|Year : 2011 | Volume
| Issue : 1 | Page : 42-43
Urinary bladder carcinoma associated with Paget's disease of skull: Imaging findings on Tc99m-MDP bone scintigraphy, F18-Fluoride PET/CT and F18-FDG PET/CT
Dhritiman Chakraborty1, Bhagwant Rai Mittal1, Koramadai Karuppuswamy Kamaleshwaran1, Raghava Kashyap1, Anish Bhattacharya1, Santosh Kumar2
1 Department of Nuclear Medicine and PET, Postgraduate Institute of Medical Education and Research, Chandigarh, India
2 Department of Urology, Postgraduate Institute of Medical Education and Research, Chandigarh, India
|Date of Web Publication||7-Sep-2011|
Bhagwant Rai Mittal
Department of Nuclear Medicine, PGIMER, Chandigarh - 160 012
Source of Support: None, Conflict of Interest: None
| Abstract|| |
We report the imaging findings of a patient with Paget's disease in metastatic carcinoma bladder evaluated by Tc99m-Methylene diphosphonate (MDP) bone scintigraphy, F18-Fluoride positron emission tomography/computed tomography (PET/CT) and F18-fluorodeoxy glucose (FDG) PET/CT. Tc99m-MDP bone scan showed intense uptake in the skull bones without any other abnormal tracer distribution. F18-Fluoride PET/CT revealed intense uptake in the pelvic bones along with skull bones, but F18-FDG PET/CT showed intense multifocal FDG uptake in the bladder and bilateral inguinal lymph nodes, with no abnormal uptake in the skull bones. CT images showed thickening of skull bones.
Keywords: F18-Fluoride PET/CT, Paget′s disease, Tc99m-MDP bone scan, urinary bladder carcinoma
|How to cite this article:|
Chakraborty D, Mittal BR, Kamaleshwaran KK, Kashyap R, Bhattacharya A, Kumar S. Urinary bladder carcinoma associated with Paget's disease of skull: Imaging findings on Tc99m-MDP bone scintigraphy, F18-Fluoride PET/CT and F18-FDG PET/CT. Indian J Nucl Med 2011;26:42-3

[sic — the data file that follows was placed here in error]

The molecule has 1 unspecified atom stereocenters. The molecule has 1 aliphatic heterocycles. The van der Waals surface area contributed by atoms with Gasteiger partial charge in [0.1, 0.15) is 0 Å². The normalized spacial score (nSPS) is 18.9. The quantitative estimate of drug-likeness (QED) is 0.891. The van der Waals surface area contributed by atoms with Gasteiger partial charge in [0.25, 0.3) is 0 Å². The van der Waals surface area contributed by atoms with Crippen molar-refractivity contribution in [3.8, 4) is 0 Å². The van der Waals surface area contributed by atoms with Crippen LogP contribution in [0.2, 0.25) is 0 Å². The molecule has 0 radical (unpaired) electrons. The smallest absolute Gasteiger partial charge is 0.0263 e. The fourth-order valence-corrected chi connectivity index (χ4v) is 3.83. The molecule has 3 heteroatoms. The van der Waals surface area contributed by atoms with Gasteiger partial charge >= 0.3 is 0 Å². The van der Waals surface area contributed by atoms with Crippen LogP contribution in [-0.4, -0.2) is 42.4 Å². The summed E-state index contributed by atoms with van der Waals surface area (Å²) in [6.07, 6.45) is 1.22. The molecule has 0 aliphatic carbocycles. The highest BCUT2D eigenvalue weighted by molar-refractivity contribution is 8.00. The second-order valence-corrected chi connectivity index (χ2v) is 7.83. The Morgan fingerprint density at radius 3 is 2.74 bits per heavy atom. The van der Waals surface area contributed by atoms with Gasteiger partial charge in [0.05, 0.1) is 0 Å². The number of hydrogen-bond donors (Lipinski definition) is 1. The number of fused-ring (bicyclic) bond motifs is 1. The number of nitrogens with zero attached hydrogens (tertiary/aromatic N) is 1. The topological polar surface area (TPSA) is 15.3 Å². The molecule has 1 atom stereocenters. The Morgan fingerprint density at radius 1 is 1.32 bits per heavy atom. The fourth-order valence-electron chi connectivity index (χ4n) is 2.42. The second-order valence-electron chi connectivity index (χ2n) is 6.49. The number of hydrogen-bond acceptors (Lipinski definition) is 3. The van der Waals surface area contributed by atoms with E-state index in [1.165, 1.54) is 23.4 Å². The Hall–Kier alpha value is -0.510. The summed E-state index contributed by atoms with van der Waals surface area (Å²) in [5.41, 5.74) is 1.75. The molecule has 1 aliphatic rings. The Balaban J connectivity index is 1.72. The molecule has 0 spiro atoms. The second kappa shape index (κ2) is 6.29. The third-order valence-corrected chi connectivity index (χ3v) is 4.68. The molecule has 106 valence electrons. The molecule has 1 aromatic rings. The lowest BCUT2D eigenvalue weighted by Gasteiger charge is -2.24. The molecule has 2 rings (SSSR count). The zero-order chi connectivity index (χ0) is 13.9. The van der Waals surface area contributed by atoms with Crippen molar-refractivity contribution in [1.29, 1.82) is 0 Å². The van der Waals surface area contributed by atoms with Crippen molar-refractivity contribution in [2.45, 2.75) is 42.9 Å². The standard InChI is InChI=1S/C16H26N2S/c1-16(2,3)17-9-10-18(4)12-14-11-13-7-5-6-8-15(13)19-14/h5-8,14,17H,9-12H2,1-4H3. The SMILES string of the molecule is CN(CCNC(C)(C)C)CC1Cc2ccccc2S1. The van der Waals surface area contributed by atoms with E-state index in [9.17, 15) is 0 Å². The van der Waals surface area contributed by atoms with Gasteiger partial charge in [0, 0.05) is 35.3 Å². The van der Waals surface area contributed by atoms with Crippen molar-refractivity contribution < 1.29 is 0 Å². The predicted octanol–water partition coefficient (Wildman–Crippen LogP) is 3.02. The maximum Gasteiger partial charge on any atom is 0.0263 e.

|How to cite this URL:|
Chakraborty D, Mittal BR, Kamaleshwaran KK, Kashyap R, Bhattacharya A, Kumar S. Urinary bladder carcinoma associated with Paget's disease of skull: Imaging findings on Tc99m-MDP bone scintigraphy, F18-Fluoride PET/CT and F18-FDG PET/CT. Indian J Nucl Med [serial online] 2011 [cited 2022 Sep 25];26:42-3. Available from: https://www.ijnm.in/text.asp?2011/26/1/42/84614
| Introduction|| |
Paget's disease is a chronic bone disorder characterized by focal areas of excessive osteoclastic resorption accompanied by a secondary increase in osteoblastic activity, resulting in abnormal bone structure, bone expansion, and deformity. , Scintigraphy using either Tc99m-Methylene diphosphonate (MDP) or F18-Fluoride is the most useful method of detecting Pagetic lesions. Additional plain radiographs are obtained to characterize lesions detected by scintigraphy. Paget's disease when associated with malignancy may pose diagnostic dilemma. Intense tracer uptake is noted in the Pagetic lesions in the bone scintigraphy using either Tc99m-MDP or F18-Fluoride. We report the imaging findings of a patient with Paget's disease in carcinoma bladder evaluated by 99mTc MDP bone scintigraphy, F18-Fluoride positron emission tomography/computed tomography (PET/CT) and F18-fluorodeoxy glucose (FDG) PET/CT.
| Case Report|| |